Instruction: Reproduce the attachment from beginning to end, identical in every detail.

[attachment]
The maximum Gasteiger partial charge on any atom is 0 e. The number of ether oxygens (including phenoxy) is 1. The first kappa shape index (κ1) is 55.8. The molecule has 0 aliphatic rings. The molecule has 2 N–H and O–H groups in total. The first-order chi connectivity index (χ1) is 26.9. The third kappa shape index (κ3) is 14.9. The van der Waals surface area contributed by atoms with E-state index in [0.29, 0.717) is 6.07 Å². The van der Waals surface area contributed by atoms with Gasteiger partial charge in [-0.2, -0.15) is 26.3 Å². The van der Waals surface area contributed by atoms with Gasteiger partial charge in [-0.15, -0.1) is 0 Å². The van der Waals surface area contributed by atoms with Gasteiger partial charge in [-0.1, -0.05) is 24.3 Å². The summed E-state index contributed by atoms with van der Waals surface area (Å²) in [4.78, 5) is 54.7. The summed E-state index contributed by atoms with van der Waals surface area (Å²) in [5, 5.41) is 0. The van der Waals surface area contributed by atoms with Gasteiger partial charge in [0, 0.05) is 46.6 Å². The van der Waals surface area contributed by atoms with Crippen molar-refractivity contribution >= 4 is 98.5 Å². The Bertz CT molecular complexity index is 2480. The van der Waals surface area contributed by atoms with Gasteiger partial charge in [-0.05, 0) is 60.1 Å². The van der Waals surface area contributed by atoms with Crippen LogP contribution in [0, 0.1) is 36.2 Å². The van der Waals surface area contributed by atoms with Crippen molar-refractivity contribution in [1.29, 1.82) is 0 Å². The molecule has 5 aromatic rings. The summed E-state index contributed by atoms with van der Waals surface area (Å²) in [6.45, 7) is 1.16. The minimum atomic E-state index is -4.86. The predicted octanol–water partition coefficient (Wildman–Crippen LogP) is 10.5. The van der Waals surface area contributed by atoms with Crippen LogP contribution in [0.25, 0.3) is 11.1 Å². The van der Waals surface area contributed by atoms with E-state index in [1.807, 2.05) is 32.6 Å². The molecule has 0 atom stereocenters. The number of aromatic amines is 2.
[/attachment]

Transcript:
The maximum Gasteiger partial charge on any atom is 0 e. The number of ether oxygens (including phenoxy) is 1. The first kappa shape index (κ1) is 55.8. The molecule has 0 aliphatic rings. The molecule has 2 N–H and O–H groups in total. The first-order chi connectivity index (χ1) is 26.9. The third kappa shape index (κ3) is 14.9. The van der Waals surface area contributed by atoms with E-state index in [0.29, 0.717) is 6.07 Å². The van der Waals surface area contributed by atoms with Gasteiger partial charge in [-0.2, -0.15) is 26.3 Å². The van der Waals surface area contributed by atoms with Gasteiger partial charge in [-0.15, -0.1) is 0 Å². The van der Waals surface area contributed by atoms with Gasteiger partial charge in [-0.1, -0.05) is 24.3 Å². The summed E-state index contributed by atoms with van der Waals surface area (Å²) in [4.78, 5) is 54.7. The summed E-state index contributed by atoms with van der Waals surface area (Å²) in [5, 5.41) is 0. The van der Waals surface area contributed by atoms with Gasteiger partial charge in [0, 0.05) is 46.6 Å². The van der Waals surface area contributed by atoms with Crippen molar-refractivity contribution >= 4 is 98.5 Å². The Bertz CT molecular complexity index is 2480. The van der Waals surface area contributed by atoms with Gasteiger partial charge in [-0.05, 0) is 60.1 Å². The van der Waals surface area contributed by atoms with Crippen LogP contribution in [0, 0.1) is 36.2 Å². The van der Waals surface area contributed by atoms with Crippen molar-refractivity contribution in [1.29, 1.82) is 0 Å². The molecule has 5 aromatic rings. The summed E-state index contributed by atoms with van der Waals surface area (Å²) in [6.45, 7) is 1.16. The minimum atomic E-state index is -4.86. The predicted octanol–water partition coefficient (Wildman–Crippen LogP) is 10.5. The van der Waals surface area contributed by atoms with Crippen LogP contribution in [0.25, 0.3) is 11.1 Å². The van der Waals surface area contributed by atoms with E-state index in [1.807, 2.05) is 32.6 Å². The molecule has 0 atom stereocenters. The number of aromatic amines is 2.